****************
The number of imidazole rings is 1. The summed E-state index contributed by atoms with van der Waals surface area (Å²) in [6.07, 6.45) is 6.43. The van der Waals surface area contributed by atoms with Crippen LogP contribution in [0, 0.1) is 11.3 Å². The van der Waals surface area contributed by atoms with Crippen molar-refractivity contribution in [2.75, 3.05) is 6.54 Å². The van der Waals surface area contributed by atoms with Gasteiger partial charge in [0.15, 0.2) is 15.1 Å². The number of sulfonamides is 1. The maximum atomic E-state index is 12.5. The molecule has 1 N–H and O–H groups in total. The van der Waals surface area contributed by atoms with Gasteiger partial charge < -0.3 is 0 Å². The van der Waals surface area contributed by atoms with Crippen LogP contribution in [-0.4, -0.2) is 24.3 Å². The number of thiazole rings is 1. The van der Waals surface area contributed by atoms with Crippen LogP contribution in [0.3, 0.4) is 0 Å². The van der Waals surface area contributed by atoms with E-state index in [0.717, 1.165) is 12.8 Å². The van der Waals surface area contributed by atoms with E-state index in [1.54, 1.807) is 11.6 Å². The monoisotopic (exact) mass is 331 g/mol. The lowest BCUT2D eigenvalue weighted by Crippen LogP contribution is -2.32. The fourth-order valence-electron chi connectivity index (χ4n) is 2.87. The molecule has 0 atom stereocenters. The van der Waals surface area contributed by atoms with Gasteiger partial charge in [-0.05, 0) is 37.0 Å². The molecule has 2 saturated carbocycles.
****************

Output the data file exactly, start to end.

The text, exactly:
The number of imidazole rings is 1. The summed E-state index contributed by atoms with van der Waals surface area (Å²) in [6.07, 6.45) is 6.43. The van der Waals surface area contributed by atoms with Crippen LogP contribution in [0, 0.1) is 11.3 Å². The van der Waals surface area contributed by atoms with Crippen molar-refractivity contribution in [2.75, 3.05) is 6.54 Å². The van der Waals surface area contributed by atoms with Gasteiger partial charge in [0.15, 0.2) is 15.1 Å². The number of sulfonamides is 1. The maximum atomic E-state index is 12.5. The molecule has 1 N–H and O–H groups in total. The van der Waals surface area contributed by atoms with Gasteiger partial charge < -0.3 is 0 Å². The van der Waals surface area contributed by atoms with Crippen LogP contribution in [-0.4, -0.2) is 24.3 Å². The number of thiazole rings is 1. The van der Waals surface area contributed by atoms with Crippen LogP contribution in [0.3, 0.4) is 0 Å². The van der Waals surface area contributed by atoms with E-state index in [0.717, 1.165) is 12.8 Å². The van der Waals surface area contributed by atoms with E-state index in [1.54, 1.807) is 11.6 Å². The monoisotopic (exact) mass is 331 g/mol. The lowest BCUT2D eigenvalue weighted by Crippen LogP contribution is -2.32. The fourth-order valence-electron chi connectivity index (χ4n) is 2.87. The molecule has 0 atom stereocenters. The van der Waals surface area contributed by atoms with Gasteiger partial charge in [-0.05, 0) is 37.0 Å². The molecule has 2 saturated carbocycles.